In the spirit of improv comedy, Xpress has decided to frame this article in a way that you, the reader, can participate. Fill in the blanks as directed to create your own wacky article.
It’s a Friday night at Asheville Brewing Company, and the place is bustling with smiling __________ [pl. noun]. Waitstaff weave through the __________ [adj.] crowd, buffeted by alternating waves of laughs and groans. In a corner of the room, flanked by tables filled with __________ [pl. noun], the OxyMorons improv-comedy troupe are busy trying to come up with gags about the “World’s Worst __________ [noun].”
One of the troupe steps up, his face a __________ [adj.] mask. “Hi, I’m __________ [disgraced political figure or celebrity].” The crowd groans and __________ [verb ending in -s]. The joke flopped, and that’s part of the fun.
There are faces in this crowd that have been fans of this __________ [adj.] comedy troupe almost from the start. In a town not known for its comedy acts, that kind of loyalty is hard to come by.
But the last few years have been anything but easy for the OxyMorons. Two years ago, they lost their home theater, AREA:45. They played wherever they could find a __________ [adj.] spot, from __________ [adj.] arts spaces where their regular crowds couldn’t find them, to meat-market bars where the crowds were __________ [adj.] at best. There have been hecklers, haters and __________ [pl. noun]. They’ve dealt with a near-constant turnover of performers, and survived the untimely death of one of their most stalwart members.
And yet the OxyMorons still stand. Until the pratfall, that is.
“The most frustrating thing was when we were floundering, trying to find a home,” says member Sarah Felmet __________ [advb. ending in -ly]. Known for her __________ [adj. ending in -ly] understated style, Felmet is the veteran member of the group, having joined three-and-a-half years ago. “We knew we had something great, it was just finding the right place for it, and the right people who could appreciate it.”
As recently as last year, she says, it looked as though the group was going to fold. And then they ran across the newly opened Asheville Brewing Company downtown, and struck up a __________ [adj.] friendship that would ultimately kick off a series of performances at the space they now __________ [advb. ending in -ly] refer to as the Brew-Co. Sadly, it was during this time that one of their more active members, Seth Olson, died at age 21. While the death dealt a major blow to their morale, there was a silver lining: The troupe had a new home, a new crowd, and a new direction.
And at the Brew-Co, they’ve thrived and __________ [verb ending in -ed].
“It’s become an unstoppable juggernaut of funny,” says a groggy Forrest Livingood during a phone interview, having just woken up from a long night of __________ [verb ending in -ing]. A founding member of the OxyMorons, Livingood and his brother Graham (another co-founder) recently returned to the troupe after a two-year hiatus. Their return was greeted with a unique challenge — playing to a pub crowd.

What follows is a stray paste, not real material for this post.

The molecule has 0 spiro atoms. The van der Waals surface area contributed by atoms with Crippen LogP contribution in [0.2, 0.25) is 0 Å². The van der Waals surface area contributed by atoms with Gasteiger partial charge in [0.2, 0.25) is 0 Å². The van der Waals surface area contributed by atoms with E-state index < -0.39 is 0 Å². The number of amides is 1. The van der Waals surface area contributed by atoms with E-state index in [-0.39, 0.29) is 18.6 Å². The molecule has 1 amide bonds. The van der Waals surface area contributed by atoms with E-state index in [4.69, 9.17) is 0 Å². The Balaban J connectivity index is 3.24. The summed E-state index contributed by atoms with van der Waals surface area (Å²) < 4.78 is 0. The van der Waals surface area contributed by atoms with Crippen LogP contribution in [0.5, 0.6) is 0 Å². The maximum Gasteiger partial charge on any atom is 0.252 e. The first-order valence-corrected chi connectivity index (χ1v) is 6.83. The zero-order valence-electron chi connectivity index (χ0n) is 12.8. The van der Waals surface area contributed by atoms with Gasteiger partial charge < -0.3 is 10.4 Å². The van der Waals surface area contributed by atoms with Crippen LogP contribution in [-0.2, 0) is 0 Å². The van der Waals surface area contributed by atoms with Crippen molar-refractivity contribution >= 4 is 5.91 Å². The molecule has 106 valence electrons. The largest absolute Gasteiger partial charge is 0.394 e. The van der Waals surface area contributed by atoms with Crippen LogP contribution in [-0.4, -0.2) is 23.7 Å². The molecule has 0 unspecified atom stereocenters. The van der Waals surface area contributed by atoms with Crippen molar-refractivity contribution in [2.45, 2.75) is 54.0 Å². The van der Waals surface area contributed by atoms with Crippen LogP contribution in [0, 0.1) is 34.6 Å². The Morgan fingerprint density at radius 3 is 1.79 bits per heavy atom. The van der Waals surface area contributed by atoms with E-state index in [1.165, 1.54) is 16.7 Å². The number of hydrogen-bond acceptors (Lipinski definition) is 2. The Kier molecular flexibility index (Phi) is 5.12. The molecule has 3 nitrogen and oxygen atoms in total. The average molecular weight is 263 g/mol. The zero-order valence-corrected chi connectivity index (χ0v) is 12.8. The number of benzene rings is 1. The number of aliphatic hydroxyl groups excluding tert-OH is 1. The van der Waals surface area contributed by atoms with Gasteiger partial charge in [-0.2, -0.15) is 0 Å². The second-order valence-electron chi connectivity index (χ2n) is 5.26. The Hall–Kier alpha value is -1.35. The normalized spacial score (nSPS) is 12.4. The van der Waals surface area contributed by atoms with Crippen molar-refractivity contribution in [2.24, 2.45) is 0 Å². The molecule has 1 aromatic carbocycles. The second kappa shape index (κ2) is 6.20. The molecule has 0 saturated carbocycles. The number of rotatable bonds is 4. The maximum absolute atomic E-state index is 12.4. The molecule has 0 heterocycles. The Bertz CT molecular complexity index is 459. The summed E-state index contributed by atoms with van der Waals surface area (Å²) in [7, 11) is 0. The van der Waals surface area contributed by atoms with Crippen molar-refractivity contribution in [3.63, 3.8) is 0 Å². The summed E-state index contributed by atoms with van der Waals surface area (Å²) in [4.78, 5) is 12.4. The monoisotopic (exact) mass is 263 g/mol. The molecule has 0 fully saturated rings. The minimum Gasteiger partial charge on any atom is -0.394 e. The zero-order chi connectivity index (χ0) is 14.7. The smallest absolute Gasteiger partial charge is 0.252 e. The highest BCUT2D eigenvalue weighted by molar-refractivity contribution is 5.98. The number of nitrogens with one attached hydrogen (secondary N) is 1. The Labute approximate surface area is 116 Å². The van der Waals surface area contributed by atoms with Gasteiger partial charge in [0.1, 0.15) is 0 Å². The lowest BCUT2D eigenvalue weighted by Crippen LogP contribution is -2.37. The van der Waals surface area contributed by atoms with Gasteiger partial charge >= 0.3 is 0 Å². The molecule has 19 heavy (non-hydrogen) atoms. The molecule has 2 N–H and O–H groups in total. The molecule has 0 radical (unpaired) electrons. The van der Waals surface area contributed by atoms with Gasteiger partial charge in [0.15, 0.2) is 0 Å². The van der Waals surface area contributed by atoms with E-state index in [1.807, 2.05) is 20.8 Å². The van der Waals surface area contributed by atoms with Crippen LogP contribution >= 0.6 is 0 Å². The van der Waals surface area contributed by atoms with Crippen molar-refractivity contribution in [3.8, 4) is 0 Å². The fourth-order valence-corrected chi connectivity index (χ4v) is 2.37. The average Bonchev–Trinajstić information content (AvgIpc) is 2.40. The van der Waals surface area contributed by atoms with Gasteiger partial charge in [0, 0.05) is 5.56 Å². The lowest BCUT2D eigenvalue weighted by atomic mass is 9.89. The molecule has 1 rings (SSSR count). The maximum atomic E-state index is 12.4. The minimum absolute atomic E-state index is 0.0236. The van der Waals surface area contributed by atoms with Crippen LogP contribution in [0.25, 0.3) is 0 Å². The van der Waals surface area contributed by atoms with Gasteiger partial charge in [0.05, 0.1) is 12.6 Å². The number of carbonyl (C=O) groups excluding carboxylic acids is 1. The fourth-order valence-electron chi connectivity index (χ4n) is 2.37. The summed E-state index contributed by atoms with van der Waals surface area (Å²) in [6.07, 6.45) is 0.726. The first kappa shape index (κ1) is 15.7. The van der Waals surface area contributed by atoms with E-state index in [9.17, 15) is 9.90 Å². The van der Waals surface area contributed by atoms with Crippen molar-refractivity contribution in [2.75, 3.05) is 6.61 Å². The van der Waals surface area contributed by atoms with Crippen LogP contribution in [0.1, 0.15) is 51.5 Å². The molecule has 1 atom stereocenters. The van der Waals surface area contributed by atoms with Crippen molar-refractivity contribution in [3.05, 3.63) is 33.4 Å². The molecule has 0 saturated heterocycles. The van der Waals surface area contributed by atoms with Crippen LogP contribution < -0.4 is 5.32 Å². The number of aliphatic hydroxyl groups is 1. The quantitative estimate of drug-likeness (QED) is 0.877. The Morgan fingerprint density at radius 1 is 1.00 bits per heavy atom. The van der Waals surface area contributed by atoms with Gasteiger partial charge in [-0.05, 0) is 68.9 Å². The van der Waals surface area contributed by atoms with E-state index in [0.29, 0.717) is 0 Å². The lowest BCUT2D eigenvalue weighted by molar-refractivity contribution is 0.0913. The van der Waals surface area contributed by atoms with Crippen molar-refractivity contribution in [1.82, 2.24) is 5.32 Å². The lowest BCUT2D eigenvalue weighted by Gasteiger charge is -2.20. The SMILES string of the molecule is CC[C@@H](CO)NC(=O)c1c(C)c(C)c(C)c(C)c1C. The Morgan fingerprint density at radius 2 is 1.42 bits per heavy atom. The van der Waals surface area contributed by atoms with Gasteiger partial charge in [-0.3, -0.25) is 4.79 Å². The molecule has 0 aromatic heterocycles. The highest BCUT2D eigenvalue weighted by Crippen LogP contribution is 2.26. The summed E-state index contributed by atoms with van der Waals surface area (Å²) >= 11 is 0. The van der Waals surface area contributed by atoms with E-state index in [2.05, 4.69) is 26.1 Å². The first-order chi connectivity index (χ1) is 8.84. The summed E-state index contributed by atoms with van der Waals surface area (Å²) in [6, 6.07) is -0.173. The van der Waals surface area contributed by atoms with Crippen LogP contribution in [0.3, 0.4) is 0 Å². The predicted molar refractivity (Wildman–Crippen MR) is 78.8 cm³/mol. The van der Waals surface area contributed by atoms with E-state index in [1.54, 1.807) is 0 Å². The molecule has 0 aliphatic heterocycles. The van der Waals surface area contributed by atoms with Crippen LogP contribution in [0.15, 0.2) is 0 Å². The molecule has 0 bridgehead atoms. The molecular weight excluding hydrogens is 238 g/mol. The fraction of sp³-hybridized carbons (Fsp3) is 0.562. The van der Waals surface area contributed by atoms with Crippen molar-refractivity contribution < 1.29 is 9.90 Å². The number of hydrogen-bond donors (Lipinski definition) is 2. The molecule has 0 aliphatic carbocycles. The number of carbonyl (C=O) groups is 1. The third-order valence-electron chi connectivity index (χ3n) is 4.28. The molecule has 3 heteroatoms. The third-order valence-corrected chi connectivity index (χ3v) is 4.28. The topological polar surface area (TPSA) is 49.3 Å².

“I really like performing at the Brew-Co because it’s not a dedicated theater space, and because you do have to win over the audience,” he says. “It’s quite a feeling of accomplishment when people get into it who were just hanging out at the bar and didn’t know that we were going to be performing. That’s how we end up with a lot of our regulars — they just stumble into it.”
But, given the difficulties, why even bother?
“Because I think I’m funny and I like to be on stage,” retorts Livingood, __________ [verb ending in -ing] at his own joke. “I think there’s elements of that in the rest of the troupe. A lot of people have friends who tell them that they are real funny, but sometimes you just want to know for sure.”
Still, what about the inevitable failures of gags that bomb — or worse — __________ [verb]?
“Every once in a while, you’ll throw the wrong joke to the wrong audience, and things fall flat,” answers Livingood, recalling a time he made a __________ [adj.] joke about __________ [famous figure], and the crowd didn’t exactly go for it. “But, that’s the hilarious part about improv — it’s fun to watch bad things happen to other people. Failure is hilarious!”
Does that mean there are no depths to which the OxyMorons won’t sink for a laugh? Would they even __________ [verb] to get a giggle? After a pause, Livingood responds that plenty of things — cannibalism, incest, Hitler, murder and __________ [noun] — can “be pretty funny in the right light.”
Now on the verge of their four-year anniversary, the troupe is looking forward to a new era of laughs and __________ [pl. noun].
“Asheville right now is really known for its live music … [but] we would really love to be synonymous with [its] improv comedy,” says Graham Livingood, who’s inclined to academic, political and _______ [adj.] humor. Although he lives in a __________ [noun] in Haywood County, he has become one of the group’s main organizers.
He says the team is also looking toward the future with __________ [adj.] minds, and is hoping to expand their reach into teaching classes and performing at private events. With luck, the OxyMorons will happily __________ [verb] for another four years.
And what about their four-year-anniversary show? In true improv spirit, the team hasn’t quite worked out what it’ll be, how it’ll work, who will be able to show up, or what it is, exactly, that they’ll do when they get there. But there will be __________ [pl. noun].
[Steve Shanafelt can be reached at email@example.com.]
The OxyMorons’ fourth-anniversary show happens at 9:30 p.m. Friday, July 7 at Asheville Brewing Company downtown (77 Coxe Ave). Free. Call 255-4077 or see oxymoronsnc.com.